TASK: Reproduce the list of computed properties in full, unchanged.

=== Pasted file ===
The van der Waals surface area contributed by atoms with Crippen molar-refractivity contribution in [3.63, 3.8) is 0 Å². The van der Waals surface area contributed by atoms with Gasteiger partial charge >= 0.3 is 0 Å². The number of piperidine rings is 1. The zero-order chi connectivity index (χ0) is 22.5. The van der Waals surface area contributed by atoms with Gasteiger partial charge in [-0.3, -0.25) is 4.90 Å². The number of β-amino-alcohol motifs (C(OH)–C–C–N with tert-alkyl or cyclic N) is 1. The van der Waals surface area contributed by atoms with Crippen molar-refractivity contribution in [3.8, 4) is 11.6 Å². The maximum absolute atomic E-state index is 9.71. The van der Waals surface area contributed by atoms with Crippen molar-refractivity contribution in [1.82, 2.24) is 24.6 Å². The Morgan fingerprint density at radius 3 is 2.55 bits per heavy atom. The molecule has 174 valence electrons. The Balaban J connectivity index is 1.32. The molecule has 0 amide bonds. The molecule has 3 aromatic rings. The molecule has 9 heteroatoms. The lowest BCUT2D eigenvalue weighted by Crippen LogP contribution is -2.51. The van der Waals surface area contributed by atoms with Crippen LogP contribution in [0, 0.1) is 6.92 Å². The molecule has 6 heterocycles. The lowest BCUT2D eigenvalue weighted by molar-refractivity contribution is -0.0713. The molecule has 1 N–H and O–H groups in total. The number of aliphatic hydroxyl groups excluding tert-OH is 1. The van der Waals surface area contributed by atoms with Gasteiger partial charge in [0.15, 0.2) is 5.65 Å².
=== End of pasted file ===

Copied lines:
The van der Waals surface area contributed by atoms with Crippen molar-refractivity contribution in [3.63, 3.8) is 0 Å². The van der Waals surface area contributed by atoms with Gasteiger partial charge >= 0.3 is 0 Å². The number of piperidine rings is 1. The zero-order chi connectivity index (χ0) is 22.5. The van der Waals surface area contributed by atoms with Gasteiger partial charge in [-0.3, -0.25) is 4.90 Å². The number of β-amino-alcohol motifs (C(OH)–C–C–N with tert-alkyl or cyclic N) is 1. The van der Waals surface area contributed by atoms with Crippen molar-refractivity contribution in [3.8, 4) is 11.6 Å². The maximum absolute atomic E-state index is 9.71. The van der Waals surface area contributed by atoms with Crippen molar-refractivity contribution in [1.82, 2.24) is 24.6 Å². The Morgan fingerprint density at radius 3 is 2.55 bits per heavy atom. The molecule has 174 valence electrons. The Balaban J connectivity index is 1.32. The molecule has 0 amide bonds. The molecule has 3 aromatic rings. The molecule has 9 heteroatoms. The lowest BCUT2D eigenvalue weighted by Crippen LogP contribution is -2.51. The van der Waals surface area contributed by atoms with Crippen LogP contribution in [0, 0.1) is 6.92 Å². The molecule has 6 heterocycles. The lowest BCUT2D eigenvalue weighted by molar-refractivity contribution is -0.0713. The molecule has 1 N–H and O–H groups in total. The number of aliphatic hydroxyl groups excluding tert-OH is 1. The van der Waals surface area contributed by atoms with Gasteiger partial charge in [0.15, 0.2) is 5.65 Å².